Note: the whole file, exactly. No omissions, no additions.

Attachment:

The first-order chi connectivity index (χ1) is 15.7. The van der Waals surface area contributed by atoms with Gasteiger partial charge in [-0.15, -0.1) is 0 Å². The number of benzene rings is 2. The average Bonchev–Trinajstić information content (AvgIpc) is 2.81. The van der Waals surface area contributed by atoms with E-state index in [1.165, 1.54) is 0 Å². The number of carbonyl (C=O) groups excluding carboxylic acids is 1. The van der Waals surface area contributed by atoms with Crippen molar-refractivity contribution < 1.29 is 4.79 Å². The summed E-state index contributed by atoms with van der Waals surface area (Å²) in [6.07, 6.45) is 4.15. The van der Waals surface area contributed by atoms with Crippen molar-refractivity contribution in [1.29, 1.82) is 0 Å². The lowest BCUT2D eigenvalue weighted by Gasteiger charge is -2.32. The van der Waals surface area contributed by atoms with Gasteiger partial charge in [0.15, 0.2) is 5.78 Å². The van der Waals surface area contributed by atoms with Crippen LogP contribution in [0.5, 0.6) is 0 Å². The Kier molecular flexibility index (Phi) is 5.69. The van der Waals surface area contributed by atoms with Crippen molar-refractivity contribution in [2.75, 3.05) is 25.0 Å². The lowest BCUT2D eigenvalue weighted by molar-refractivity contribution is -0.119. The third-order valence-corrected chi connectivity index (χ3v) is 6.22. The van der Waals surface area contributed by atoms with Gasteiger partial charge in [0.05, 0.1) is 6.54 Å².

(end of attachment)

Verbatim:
The first-order chi connectivity index (χ1) is 15.7. The van der Waals surface area contributed by atoms with Gasteiger partial charge in [-0.15, -0.1) is 0 Å². The number of benzene rings is 2. The average Bonchev–Trinajstić information content (AvgIpc) is 2.81. The van der Waals surface area contributed by atoms with E-state index in [1.165, 1.54) is 0 Å². The number of carbonyl (C=O) groups excluding carboxylic acids is 1. The van der Waals surface area contributed by atoms with Crippen molar-refractivity contribution < 1.29 is 4.79 Å². The summed E-state index contributed by atoms with van der Waals surface area (Å²) in [6.07, 6.45) is 4.15. The van der Waals surface area contributed by atoms with Crippen molar-refractivity contribution in [1.29, 1.82) is 0 Å². The lowest BCUT2D eigenvalue weighted by Gasteiger charge is -2.32. The van der Waals surface area contributed by atoms with Gasteiger partial charge in [0.15, 0.2) is 5.78 Å². The van der Waals surface area contributed by atoms with Crippen LogP contribution in [0.5, 0.6) is 0 Å². The Kier molecular flexibility index (Phi) is 5.69. The van der Waals surface area contributed by atoms with Crippen molar-refractivity contribution in [2.75, 3.05) is 25.0 Å². The lowest BCUT2D eigenvalue weighted by molar-refractivity contribution is -0.119. The third-order valence-corrected chi connectivity index (χ3v) is 6.22. The van der Waals surface area contributed by atoms with Gasteiger partial charge in [0.05, 0.1) is 6.54 Å².